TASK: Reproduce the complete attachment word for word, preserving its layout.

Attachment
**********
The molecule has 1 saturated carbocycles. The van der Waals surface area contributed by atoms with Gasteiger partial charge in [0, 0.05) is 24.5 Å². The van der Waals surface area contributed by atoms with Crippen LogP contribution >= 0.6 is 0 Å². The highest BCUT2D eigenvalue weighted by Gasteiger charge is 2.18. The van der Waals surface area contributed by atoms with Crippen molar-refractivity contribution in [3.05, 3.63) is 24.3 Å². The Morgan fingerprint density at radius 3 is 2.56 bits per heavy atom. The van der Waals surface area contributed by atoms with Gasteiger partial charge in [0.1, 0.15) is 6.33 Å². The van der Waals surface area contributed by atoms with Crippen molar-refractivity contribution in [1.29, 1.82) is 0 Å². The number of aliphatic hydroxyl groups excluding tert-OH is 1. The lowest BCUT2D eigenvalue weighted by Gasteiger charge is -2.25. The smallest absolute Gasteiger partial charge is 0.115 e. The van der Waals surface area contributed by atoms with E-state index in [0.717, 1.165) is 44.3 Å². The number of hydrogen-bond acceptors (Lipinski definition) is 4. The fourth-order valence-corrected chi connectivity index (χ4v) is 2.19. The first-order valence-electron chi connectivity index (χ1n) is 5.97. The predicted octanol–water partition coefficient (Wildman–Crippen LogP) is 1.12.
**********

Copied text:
The molecule has 1 saturated carbocycles. The van der Waals surface area contributed by atoms with Gasteiger partial charge in [0, 0.05) is 24.5 Å². The van der Waals surface area contributed by atoms with Crippen LogP contribution >= 0.6 is 0 Å². The highest BCUT2D eigenvalue weighted by Gasteiger charge is 2.18. The van der Waals surface area contributed by atoms with Crippen molar-refractivity contribution in [3.05, 3.63) is 24.3 Å². The Morgan fingerprint density at radius 3 is 2.56 bits per heavy atom. The van der Waals surface area contributed by atoms with Gasteiger partial charge in [0.1, 0.15) is 6.33 Å². The van der Waals surface area contributed by atoms with Crippen molar-refractivity contribution in [1.29, 1.82) is 0 Å². The number of aliphatic hydroxyl groups excluding tert-OH is 1. The lowest BCUT2D eigenvalue weighted by Gasteiger charge is -2.25. The smallest absolute Gasteiger partial charge is 0.115 e. The van der Waals surface area contributed by atoms with E-state index in [0.717, 1.165) is 44.3 Å². The number of hydrogen-bond acceptors (Lipinski definition) is 4. The fourth-order valence-corrected chi connectivity index (χ4v) is 2.19. The first-order valence-electron chi connectivity index (χ1n) is 5.97. The predicted octanol–water partition coefficient (Wildman–Crippen LogP) is 1.12.